Common Causes of Electrical Fires
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Here are the most common causes of electrical fires
- Faulty outlets and appliances—most electrical fires are caused by faulty electrical outlets and old, outdated appliances. Other fires are started by faults in appliance cords, receptacles, and switches. Never use an appliance with a worn or frayed cord which can send heat onto combustible surfaces like floors, curtains, and rugs that can start a fire. Running cords under rugs is another cause of electrical fires. Removing the grounding plug from a cord so it can be used in a two-prong electrical outlet can also cause a fire.
- Light fixtures—light fixtures, lamps, and light bulbs are another common reason for electrical fires. Installing a bulb with a wattage that is too high for the lamps and light fixtures is a leading cause of electrical fires. Always check the maximum recommended bulb wattage on any lighting fixture or lamp and never go over the recommended amount.
- Extension cords—misuse of extension cords is another electrical fire cause. Appliances should be plugged directly into outlet and not plugged into an extension cord for any length of time. Only use extension cords as a temporary measure. If you do not have the appropriate type of outlets for your appliances, hire an electrician to install new ones.
- Space heaters—because these types of heaters are portable, many times people put them too close to combustible surfaces such as curtains, beds, clothing, chairs, couches and rugs. Coil space heaters are especially dangerous in this regard, because the coils become so hot they will almost instantaneously ignite any nearby flammable surface. If you do use space heaters, use the radiator-type that diffuse heat over the entire surface of the appliance. These are less likely to ignite flammable items, but they should still be kept away from them.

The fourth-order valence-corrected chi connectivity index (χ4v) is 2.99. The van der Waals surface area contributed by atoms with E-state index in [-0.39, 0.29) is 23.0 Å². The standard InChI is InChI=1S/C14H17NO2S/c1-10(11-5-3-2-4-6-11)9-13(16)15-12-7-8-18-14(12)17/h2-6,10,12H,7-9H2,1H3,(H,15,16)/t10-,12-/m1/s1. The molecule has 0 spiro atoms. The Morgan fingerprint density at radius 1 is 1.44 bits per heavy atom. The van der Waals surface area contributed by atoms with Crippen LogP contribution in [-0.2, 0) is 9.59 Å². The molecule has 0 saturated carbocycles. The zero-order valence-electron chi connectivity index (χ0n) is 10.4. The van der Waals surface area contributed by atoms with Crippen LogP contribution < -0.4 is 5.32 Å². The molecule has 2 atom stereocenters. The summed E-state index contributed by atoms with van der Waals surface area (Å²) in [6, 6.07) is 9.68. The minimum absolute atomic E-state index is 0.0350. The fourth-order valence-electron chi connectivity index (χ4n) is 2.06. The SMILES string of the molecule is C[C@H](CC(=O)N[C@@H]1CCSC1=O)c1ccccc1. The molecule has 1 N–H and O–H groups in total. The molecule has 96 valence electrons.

- Wiring—outdated wiring often causes electrical fires. If a home is over 20 years old, it may not have the wiring capacity to handle the increased amounts of electrical appliances in today’s average home, such as computers, wide-screen televisions, video and gaming players, microwaves, and air conditioners. Breakers should be triggered when circuits get overloaded by too much electricity, but outdated breaker boxes often have worn connectors that do not work, which cause the system to overload and start an electrical fire.